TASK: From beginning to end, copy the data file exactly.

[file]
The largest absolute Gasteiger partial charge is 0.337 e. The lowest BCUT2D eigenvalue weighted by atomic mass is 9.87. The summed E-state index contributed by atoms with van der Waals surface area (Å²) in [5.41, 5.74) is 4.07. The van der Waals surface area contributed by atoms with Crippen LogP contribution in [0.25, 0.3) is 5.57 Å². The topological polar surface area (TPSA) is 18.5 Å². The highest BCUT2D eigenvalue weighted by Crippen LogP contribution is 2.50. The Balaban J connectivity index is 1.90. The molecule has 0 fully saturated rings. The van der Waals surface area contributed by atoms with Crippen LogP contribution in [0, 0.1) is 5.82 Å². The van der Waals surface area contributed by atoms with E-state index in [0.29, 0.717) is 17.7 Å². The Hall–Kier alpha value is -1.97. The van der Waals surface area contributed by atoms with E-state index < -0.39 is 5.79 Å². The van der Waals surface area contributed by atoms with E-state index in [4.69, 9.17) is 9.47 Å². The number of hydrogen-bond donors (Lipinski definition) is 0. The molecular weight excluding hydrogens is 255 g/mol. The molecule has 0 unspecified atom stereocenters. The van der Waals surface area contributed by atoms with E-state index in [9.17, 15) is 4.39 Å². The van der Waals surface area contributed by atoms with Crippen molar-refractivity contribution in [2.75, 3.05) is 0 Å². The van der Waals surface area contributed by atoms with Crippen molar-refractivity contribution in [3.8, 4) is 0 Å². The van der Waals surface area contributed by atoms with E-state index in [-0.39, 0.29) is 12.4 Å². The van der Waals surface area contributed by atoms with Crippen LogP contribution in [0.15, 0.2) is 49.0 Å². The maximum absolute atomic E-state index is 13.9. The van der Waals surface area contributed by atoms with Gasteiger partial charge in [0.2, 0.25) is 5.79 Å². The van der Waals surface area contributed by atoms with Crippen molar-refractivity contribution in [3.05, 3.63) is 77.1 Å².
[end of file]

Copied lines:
The largest absolute Gasteiger partial charge is 0.337 e. The lowest BCUT2D eigenvalue weighted by atomic mass is 9.87. The summed E-state index contributed by atoms with van der Waals surface area (Å²) in [5.41, 5.74) is 4.07. The van der Waals surface area contributed by atoms with Crippen LogP contribution in [0.25, 0.3) is 5.57 Å². The topological polar surface area (TPSA) is 18.5 Å². The highest BCUT2D eigenvalue weighted by Crippen LogP contribution is 2.50. The Balaban J connectivity index is 1.90. The molecule has 0 fully saturated rings. The van der Waals surface area contributed by atoms with Crippen LogP contribution in [0, 0.1) is 5.82 Å². The van der Waals surface area contributed by atoms with E-state index in [0.29, 0.717) is 17.7 Å². The Hall–Kier alpha value is -1.97. The van der Waals surface area contributed by atoms with E-state index < -0.39 is 5.79 Å². The van der Waals surface area contributed by atoms with E-state index in [4.69, 9.17) is 9.47 Å². The number of hydrogen-bond donors (Lipinski definition) is 0. The molecular weight excluding hydrogens is 255 g/mol. The molecule has 0 unspecified atom stereocenters. The van der Waals surface area contributed by atoms with E-state index in [9.17, 15) is 4.39 Å². The van der Waals surface area contributed by atoms with Crippen molar-refractivity contribution in [2.75, 3.05) is 0 Å². The van der Waals surface area contributed by atoms with Crippen molar-refractivity contribution in [3.8, 4) is 0 Å². The van der Waals surface area contributed by atoms with E-state index in [-0.39, 0.29) is 12.4 Å². The van der Waals surface area contributed by atoms with Crippen LogP contribution in [0.15, 0.2) is 49.0 Å². The maximum absolute atomic E-state index is 13.9. The van der Waals surface area contributed by atoms with Gasteiger partial charge in [0.2, 0.25) is 5.79 Å². The van der Waals surface area contributed by atoms with Crippen molar-refractivity contribution in [3.05, 3.63) is 77.1 Å².